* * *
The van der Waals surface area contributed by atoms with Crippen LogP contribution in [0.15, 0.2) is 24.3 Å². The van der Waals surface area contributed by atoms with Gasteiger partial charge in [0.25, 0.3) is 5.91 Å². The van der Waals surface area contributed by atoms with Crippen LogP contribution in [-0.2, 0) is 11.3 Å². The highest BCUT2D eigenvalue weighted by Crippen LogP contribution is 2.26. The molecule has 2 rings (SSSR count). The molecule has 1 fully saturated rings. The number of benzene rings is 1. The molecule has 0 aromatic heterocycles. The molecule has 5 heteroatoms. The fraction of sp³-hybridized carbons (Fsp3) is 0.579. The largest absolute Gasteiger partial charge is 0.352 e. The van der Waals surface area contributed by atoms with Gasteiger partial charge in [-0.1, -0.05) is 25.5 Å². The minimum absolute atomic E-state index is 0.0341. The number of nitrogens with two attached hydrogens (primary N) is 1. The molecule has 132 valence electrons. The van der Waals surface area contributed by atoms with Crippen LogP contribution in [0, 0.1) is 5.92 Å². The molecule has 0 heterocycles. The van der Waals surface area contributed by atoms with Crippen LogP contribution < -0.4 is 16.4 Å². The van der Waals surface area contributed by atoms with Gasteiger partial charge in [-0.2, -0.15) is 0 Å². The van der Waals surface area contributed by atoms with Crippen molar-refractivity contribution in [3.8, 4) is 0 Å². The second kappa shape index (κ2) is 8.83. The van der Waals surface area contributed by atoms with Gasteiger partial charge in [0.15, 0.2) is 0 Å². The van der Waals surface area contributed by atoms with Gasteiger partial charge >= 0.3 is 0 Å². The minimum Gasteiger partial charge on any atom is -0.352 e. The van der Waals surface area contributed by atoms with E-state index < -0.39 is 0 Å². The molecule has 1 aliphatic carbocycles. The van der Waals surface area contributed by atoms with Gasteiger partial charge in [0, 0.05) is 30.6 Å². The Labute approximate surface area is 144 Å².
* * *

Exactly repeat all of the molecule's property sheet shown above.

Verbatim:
The van der Waals surface area contributed by atoms with Crippen LogP contribution in [0.15, 0.2) is 24.3 Å². The van der Waals surface area contributed by atoms with Gasteiger partial charge in [0.25, 0.3) is 5.91 Å². The van der Waals surface area contributed by atoms with Crippen LogP contribution in [-0.2, 0) is 11.3 Å². The highest BCUT2D eigenvalue weighted by Crippen LogP contribution is 2.26. The molecule has 2 rings (SSSR count). The molecule has 1 fully saturated rings. The number of benzene rings is 1. The molecule has 0 aromatic heterocycles. The molecule has 5 heteroatoms. The fraction of sp³-hybridized carbons (Fsp3) is 0.579. The largest absolute Gasteiger partial charge is 0.352 e. The van der Waals surface area contributed by atoms with Gasteiger partial charge in [-0.1, -0.05) is 25.5 Å². The minimum absolute atomic E-state index is 0.0341. The number of nitrogens with two attached hydrogens (primary N) is 1. The molecule has 132 valence electrons. The van der Waals surface area contributed by atoms with Crippen LogP contribution in [0, 0.1) is 5.92 Å². The molecule has 0 heterocycles. The van der Waals surface area contributed by atoms with Crippen LogP contribution < -0.4 is 16.4 Å². The van der Waals surface area contributed by atoms with Gasteiger partial charge in [-0.2, -0.15) is 0 Å². The van der Waals surface area contributed by atoms with Crippen molar-refractivity contribution in [3.8, 4) is 0 Å². The second kappa shape index (κ2) is 8.83. The van der Waals surface area contributed by atoms with Gasteiger partial charge in [0.15, 0.2) is 0 Å². The van der Waals surface area contributed by atoms with Gasteiger partial charge >= 0.3 is 0 Å². The minimum Gasteiger partial charge on any atom is -0.352 e. The van der Waals surface area contributed by atoms with E-state index < -0.39 is 0 Å². The molecule has 1 aliphatic carbocycles. The van der Waals surface area contributed by atoms with Gasteiger partial charge in [0, 0.05) is 30.6 Å². The Labute approximate surface area is 144 Å².